Cre8tive Logic Insights
Sample Kit Protocol
Aug 2019 | Written By David Yovich
Does your company have a protocol for when an architect or contractor contacts you requesting a sample? Product samples are tangible items that the market can touch, see actual color, and visualize installation through project completion. A product sampling protocol is a valuable resource at your disposal that helps reinforce your brand messaging. If you don’t have a protocol, it’s time you adopt one. Below are some simple ideas that can help get you started.
1. Develop a customized kit
Whether its a product sleeve, a special box, or a binder it should be customized to represent both your brand and product. Avoid generic off-the-shelf materials and don’t rely solely on a product label.
2. The quality of your kit represents the perceived quality of your product.
It’s similar to how packages are perceived in your local grocery store. If the package looks graphically and structurally bad, shoppers perceive the product to be inferior as well.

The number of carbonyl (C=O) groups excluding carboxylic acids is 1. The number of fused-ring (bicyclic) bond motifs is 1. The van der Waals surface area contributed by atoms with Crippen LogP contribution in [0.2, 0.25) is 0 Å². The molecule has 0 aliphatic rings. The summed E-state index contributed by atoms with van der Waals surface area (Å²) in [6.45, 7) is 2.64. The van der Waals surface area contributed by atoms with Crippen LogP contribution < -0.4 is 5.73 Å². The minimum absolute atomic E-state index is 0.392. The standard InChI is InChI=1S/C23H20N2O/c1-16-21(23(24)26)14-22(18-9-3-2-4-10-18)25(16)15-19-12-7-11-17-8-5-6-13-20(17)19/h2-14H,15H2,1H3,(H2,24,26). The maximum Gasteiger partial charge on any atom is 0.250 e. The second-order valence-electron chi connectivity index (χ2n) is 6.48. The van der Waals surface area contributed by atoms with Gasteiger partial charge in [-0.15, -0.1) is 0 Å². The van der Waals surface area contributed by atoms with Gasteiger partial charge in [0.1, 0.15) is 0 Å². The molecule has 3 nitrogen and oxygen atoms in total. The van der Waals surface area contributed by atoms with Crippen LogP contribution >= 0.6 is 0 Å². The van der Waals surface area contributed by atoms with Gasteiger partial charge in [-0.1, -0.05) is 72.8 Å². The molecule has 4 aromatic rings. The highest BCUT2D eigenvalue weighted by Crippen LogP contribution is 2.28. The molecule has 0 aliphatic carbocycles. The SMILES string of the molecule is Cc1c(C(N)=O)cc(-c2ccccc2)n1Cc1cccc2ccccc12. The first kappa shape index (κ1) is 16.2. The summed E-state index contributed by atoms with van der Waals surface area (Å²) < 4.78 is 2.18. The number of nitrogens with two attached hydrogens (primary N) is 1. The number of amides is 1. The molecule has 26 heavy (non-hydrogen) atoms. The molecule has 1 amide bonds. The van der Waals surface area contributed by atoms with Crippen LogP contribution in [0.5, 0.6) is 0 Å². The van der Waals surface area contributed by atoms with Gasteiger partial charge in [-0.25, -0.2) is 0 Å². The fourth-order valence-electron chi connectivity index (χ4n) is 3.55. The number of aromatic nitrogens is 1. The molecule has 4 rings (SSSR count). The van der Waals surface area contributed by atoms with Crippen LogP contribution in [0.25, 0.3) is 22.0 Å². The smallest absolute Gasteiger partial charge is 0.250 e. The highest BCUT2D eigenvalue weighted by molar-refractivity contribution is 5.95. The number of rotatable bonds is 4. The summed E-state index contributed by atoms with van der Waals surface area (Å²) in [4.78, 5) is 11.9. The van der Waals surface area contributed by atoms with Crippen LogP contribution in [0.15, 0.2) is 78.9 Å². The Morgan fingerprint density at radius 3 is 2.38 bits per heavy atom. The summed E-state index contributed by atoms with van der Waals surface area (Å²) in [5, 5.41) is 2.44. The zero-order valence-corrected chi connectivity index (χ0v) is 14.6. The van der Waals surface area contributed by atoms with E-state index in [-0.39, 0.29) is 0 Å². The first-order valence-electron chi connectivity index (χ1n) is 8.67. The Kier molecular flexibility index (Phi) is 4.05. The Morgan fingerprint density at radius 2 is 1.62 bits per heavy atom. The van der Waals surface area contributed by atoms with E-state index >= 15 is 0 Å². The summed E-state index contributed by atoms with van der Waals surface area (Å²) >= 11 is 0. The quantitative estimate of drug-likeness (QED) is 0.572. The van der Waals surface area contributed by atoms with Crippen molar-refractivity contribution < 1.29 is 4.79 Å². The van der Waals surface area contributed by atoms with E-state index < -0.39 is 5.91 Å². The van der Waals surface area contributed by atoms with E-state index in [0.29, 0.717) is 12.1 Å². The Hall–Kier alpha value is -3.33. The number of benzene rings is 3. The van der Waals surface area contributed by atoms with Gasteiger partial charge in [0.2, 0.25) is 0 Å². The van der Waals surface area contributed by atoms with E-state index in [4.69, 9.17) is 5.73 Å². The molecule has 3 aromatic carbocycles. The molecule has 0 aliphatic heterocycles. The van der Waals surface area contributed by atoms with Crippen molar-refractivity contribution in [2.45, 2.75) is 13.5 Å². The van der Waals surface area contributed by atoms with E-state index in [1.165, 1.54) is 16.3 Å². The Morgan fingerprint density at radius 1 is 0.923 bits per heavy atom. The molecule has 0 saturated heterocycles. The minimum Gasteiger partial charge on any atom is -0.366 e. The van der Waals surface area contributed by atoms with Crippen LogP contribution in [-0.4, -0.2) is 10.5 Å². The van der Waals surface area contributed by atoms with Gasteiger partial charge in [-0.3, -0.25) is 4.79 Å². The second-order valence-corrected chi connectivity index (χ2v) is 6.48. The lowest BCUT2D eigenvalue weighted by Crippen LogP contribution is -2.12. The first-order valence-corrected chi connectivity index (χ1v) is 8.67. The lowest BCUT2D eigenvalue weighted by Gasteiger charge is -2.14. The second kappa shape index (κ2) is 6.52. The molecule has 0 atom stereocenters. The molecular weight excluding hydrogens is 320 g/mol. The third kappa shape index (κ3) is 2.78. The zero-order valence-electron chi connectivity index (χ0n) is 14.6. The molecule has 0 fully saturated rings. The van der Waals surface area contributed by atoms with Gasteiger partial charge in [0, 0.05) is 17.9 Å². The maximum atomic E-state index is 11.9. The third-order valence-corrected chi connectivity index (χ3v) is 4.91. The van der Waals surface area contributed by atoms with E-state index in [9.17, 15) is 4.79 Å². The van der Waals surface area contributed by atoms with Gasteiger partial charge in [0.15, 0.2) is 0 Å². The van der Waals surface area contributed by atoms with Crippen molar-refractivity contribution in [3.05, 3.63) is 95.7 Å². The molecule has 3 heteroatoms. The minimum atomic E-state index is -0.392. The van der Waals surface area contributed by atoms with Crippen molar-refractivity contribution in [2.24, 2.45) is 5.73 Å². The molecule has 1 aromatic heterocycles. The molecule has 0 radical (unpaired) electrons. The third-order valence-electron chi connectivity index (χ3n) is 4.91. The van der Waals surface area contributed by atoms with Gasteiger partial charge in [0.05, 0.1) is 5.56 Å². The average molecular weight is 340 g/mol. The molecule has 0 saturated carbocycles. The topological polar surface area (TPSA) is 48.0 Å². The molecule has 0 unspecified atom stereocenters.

3. Develop a kit that has staying power.
If the kit is useful, easy to store, and looks like it has value, architects and contractors will likely hold on to it. If you simply shove product into a shipping box with labels it’s likely to end up in the trash after it serves its purpose.
4. Assume the contractor or architect submitted requests to all of your competitors as well.
Develop a kit that provides immediate and clear differentiation. You need something that will ensure your product stands out.
5. Use a sample kit request as an invitation for ongoing dialogue.
Assign the lead to a sales rep who can hand deliver the sample. Follow-up with the prospect through email and direct mail Campaigns, and invite them to participate in your various social media communications. Keep the conversation going, no matter what happens with the project for which they initially requested the sample(s).
6. Change your mindset from sample kits being solely reactionary and develop a proactive approach.
Push sample kit requests in marketing initiatives. Change from trying to evaluate marketing success via abstract website impressions to a more concrete metric like sample kit requests.
Sample kits are not inexpensive, but by developing a sample kit protocol that works on multiple levels from sales, marketing, and operations, it’s sure to provide a long-term return on investment.